8 Things to Consider When Updating Employee Handbooks for 2017

Federal and state legal developments over the
last year brought a lot of changes that impact workplace policies and
procedures, making it critical for companies to review their handbooks for
compliance. 

Image source: http://www.employmentlawbusinessguide.com/2015/04/time-to-reexamine-your-employee-handbook-the-nlrb-clarifies-what-language-is-lawful-and-unlawful/

“2016 was the busiest year I can recall
in this regard,” said Elaine Diedrich, an attorney with Littler Mendelson,
P.C., the largest US-based employment law firm.

Employers should take a close look at their
policies. From National Labor Relations Board (NLRB) decisions to local
paid-sick-leave laws, here are some of the important changes to note from the
past year.

1. NLRB Decisions

“At the federal level, we’ve seen a lot
from the NLRB.” Employers should review their social media policies, keeping in
mind the NLRB’s August 18, 2016 decision that found that Chipotle’s
social media policy
 prohibiting employees from "posting
incomplete, confidential or inaccurate information” violated the National
Labor Relations Act (NLRA).

Employers should examine and possibly rewrite
“any policy that simply tells employees they need to act professionally
and in a positive manner or be nice to customers,” Diedrich said.

2. Reporting Violations

Make sure handbook provisions don’t discourage
employees from reporting potential legal violations to government agencies:

  • The Defend Trade Secrets Act of 2016 provides
        businesses with a legal remedy if trade secrets are misused.
  • The Occupational Safety and Health Administration began
        enforcing new anti-retaliation provisions on Dec.
        1, 2016. Under these rules, employers can’t retaliate against employees for
        reporting a workplace injury.
  • The Equal Employment Opportunity Commission and the
        Securities and Exchange Commission also have targeted any policy or
        agreement that may be interpreted to curb an employee’s right to go to
        these agencies—or other agencies—to report violations of the law

3. Background Checks

Todd Lebowitz, an attorney with BakerHostetler
in Cleveland, said employers need to take a look at their background check
procedures to make sure they align with local laws.

4. Minimum-Wage Changes

Nineteen states raised the minimum wage at the start of the new year, and
Maryland, Oregon and Washington, D.C., will see wage hikes in July 2017,
according to the National
Conference of State Legislatures
.

Cities may also have their own local minimum-wage laws that will take effect
this year.

5. Drug Testing Rules

You need to keep up with drug testing policies,
which can be a challenge for multistate employers because every state is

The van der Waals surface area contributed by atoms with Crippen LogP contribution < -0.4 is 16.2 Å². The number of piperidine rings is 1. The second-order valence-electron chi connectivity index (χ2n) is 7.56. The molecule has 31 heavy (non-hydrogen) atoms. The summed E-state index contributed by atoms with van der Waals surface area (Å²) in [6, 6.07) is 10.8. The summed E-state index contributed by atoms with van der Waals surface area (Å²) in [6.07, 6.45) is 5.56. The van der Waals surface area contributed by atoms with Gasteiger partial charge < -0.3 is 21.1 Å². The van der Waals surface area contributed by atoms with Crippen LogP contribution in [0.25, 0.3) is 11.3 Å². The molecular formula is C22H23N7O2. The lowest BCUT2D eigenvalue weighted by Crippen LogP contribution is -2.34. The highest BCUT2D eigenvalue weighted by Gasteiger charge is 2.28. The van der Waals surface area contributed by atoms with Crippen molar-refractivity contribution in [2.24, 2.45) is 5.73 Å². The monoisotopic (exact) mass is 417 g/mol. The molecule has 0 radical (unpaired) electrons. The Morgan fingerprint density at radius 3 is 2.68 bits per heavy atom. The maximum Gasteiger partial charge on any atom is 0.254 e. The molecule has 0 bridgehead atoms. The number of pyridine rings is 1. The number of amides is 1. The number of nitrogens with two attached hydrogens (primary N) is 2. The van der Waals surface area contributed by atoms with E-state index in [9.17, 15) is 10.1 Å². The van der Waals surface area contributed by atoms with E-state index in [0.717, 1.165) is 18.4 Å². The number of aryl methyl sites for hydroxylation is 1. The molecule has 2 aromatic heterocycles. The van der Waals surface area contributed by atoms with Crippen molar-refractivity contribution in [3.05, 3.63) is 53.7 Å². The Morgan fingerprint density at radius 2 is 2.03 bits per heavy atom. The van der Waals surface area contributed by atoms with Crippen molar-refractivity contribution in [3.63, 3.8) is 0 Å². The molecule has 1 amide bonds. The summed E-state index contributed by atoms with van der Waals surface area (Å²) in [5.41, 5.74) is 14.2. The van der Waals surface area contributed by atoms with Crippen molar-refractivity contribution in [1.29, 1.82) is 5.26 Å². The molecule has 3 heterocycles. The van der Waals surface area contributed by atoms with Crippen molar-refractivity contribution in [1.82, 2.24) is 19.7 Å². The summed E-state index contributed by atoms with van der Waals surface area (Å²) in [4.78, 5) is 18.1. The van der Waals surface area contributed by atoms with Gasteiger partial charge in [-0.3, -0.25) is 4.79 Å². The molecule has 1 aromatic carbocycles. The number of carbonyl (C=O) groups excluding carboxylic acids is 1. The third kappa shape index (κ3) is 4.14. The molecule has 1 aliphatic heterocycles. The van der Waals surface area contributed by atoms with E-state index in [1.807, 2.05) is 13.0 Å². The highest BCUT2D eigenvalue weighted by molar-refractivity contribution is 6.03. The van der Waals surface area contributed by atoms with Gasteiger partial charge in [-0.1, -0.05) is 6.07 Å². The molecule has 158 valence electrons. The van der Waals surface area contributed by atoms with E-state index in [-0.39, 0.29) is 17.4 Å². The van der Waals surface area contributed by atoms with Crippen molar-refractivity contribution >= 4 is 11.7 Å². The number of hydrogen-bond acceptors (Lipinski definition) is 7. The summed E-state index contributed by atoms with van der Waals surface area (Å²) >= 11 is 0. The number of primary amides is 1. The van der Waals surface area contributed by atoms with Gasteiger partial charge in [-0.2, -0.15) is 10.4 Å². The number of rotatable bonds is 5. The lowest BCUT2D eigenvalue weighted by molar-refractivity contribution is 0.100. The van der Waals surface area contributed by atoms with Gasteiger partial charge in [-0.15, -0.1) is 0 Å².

different. The legalization of
marijuana in many states
 has added to the confusion. 

6. Weapons Policies

Many states give concealed-carry holders the right to keep guns in
their locked cars
, but some employer policies say no weapons are
allowed anywhere on the premises, including parking lots. This is too broad in
some states.

7. Paid-Sick-Leave Laws

The number of paid-sick-leave laws at the
state and local level is increasing all the time, and keeping up with them can
be a job all in itself, Diedrich said.

These laws aren’t just about the amount of sick leave employees need to be
offered, she said. Employers also need to stay compliant with those laws in the
areas of waiting periods, notice and certification requirements.

8. Employer Size

Many workplace laws only kick in after a
business reaches a certain threshold number of employees. For example, Title I
of the Americans with Disabilities Act, which has its workplace provisions, applies
only to employers with 15 or more employees.

Employers should look at their headcount to determine if any changes triggered
new compliance obligations. 

Staying Compliant

There are lots of new laws in a variety of
areas, and it’s important for businesses to keep their policies updated in real
time. They should keep in touch with law firms and HR organizations and set up
alerts to tell them when new laws come out, he added.

That should trigger the employers to look at policies to see if they need to be
updated.

Is your business prepared to update their
handbooks for this year? Do you have the HR personnel necessary to make sure
your business is compliant? If the answer is no, reach out to Converge HR
Solutions for help. We offer HR support for small to mid-size companies. Our
offerings include HR outsourcing, recruitment, human capital management
services, payroll, and much more. Our team of experts will ensure you’re up to
date with your handbook, employment laws, and your individual company policies.
Visit our website for more information visit https://convergehrsolutions.com/. Contact us directly at info@convergehrsolutions.com or 610-296-8550.

Article source: https://www.shrm.org/resourcesandtools/legal-and-compliance/employment-law/pages/employee-handbook-updates-2017.aspx

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